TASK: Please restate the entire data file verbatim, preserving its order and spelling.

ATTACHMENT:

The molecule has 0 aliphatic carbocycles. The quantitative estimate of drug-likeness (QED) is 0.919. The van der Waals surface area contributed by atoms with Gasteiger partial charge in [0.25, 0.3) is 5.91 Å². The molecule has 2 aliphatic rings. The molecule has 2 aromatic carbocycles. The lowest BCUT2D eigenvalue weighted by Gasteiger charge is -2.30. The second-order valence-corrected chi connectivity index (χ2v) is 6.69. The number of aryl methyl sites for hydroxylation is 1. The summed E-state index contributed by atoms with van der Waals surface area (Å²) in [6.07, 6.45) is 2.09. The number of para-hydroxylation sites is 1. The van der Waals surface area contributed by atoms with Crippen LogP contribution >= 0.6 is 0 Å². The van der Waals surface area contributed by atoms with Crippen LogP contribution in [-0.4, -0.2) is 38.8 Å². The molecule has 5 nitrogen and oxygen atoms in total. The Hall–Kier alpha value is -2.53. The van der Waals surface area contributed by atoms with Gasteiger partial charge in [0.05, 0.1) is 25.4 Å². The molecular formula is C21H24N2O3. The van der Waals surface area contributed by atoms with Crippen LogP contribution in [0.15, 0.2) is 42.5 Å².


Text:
The molecule has 0 aliphatic carbocycles. The quantitative estimate of drug-likeness (QED) is 0.919. The van der Waals surface area contributed by atoms with Gasteiger partial charge in [0.25, 0.3) is 5.91 Å². The molecule has 2 aliphatic rings. The molecule has 2 aromatic carbocycles. The lowest BCUT2D eigenvalue weighted by Gasteiger charge is -2.30. The second-order valence-corrected chi connectivity index (χ2v) is 6.69. The number of aryl methyl sites for hydroxylation is 1. The summed E-state index contributed by atoms with van der Waals surface area (Å²) in [6.07, 6.45) is 2.09. The number of para-hydroxylation sites is 1. The van der Waals surface area contributed by atoms with Crippen LogP contribution >= 0.6 is 0 Å². The van der Waals surface area contributed by atoms with Crippen LogP contribution in [-0.4, -0.2) is 38.8 Å². The molecule has 5 nitrogen and oxygen atoms in total. The Hall–Kier alpha value is -2.53. The van der Waals surface area contributed by atoms with Gasteiger partial charge in [0.05, 0.1) is 25.4 Å². The molecular formula is C21H24N2O3. The van der Waals surface area contributed by atoms with Crippen LogP contribution in [0.15, 0.2) is 42.5 Å².